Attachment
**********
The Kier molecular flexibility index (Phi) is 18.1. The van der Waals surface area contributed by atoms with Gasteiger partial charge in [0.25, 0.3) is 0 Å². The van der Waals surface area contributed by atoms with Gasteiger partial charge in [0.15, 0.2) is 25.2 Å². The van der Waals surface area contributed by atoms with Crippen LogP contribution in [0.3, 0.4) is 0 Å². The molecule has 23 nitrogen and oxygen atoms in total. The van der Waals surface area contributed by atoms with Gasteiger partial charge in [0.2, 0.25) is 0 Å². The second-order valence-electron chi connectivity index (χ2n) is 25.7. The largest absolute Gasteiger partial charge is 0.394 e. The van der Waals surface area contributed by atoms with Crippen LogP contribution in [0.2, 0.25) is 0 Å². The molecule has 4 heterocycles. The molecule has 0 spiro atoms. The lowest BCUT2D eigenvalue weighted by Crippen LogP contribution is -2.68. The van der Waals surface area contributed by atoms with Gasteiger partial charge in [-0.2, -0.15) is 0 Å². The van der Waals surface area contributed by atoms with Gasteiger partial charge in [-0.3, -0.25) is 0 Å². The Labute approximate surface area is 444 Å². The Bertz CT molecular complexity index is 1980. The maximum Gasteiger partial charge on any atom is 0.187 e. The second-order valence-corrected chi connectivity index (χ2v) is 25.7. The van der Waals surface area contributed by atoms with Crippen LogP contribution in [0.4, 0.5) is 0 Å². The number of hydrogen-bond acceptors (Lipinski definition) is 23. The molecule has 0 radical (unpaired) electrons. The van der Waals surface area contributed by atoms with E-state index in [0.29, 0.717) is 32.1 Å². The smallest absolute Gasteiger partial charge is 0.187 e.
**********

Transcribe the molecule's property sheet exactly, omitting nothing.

The Kier molecular flexibility index (Phi) is 18.1. The van der Waals surface area contributed by atoms with Gasteiger partial charge in [0.25, 0.3) is 0 Å². The van der Waals surface area contributed by atoms with Gasteiger partial charge in [0.15, 0.2) is 25.2 Å². The van der Waals surface area contributed by atoms with Crippen LogP contribution in [0.3, 0.4) is 0 Å². The molecule has 23 nitrogen and oxygen atoms in total. The van der Waals surface area contributed by atoms with Gasteiger partial charge in [0.2, 0.25) is 0 Å². The second-order valence-electron chi connectivity index (χ2n) is 25.7. The largest absolute Gasteiger partial charge is 0.394 e. The van der Waals surface area contributed by atoms with Crippen LogP contribution in [0.2, 0.25) is 0 Å². The molecule has 4 heterocycles. The molecule has 0 spiro atoms. The lowest BCUT2D eigenvalue weighted by Crippen LogP contribution is -2.68. The van der Waals surface area contributed by atoms with Gasteiger partial charge in [-0.2, -0.15) is 0 Å². The van der Waals surface area contributed by atoms with Gasteiger partial charge in [-0.3, -0.25) is 0 Å². The Labute approximate surface area is 444 Å². The Bertz CT molecular complexity index is 1980. The maximum Gasteiger partial charge on any atom is 0.187 e. The second-order valence-corrected chi connectivity index (χ2v) is 25.7. The van der Waals surface area contributed by atoms with Crippen LogP contribution in [0.4, 0.5) is 0 Å². The number of hydrogen-bond acceptors (Lipinski definition) is 23. The molecule has 0 radical (unpaired) electrons. The van der Waals surface area contributed by atoms with E-state index in [0.29, 0.717) is 32.1 Å². The smallest absolute Gasteiger partial charge is 0.187 e.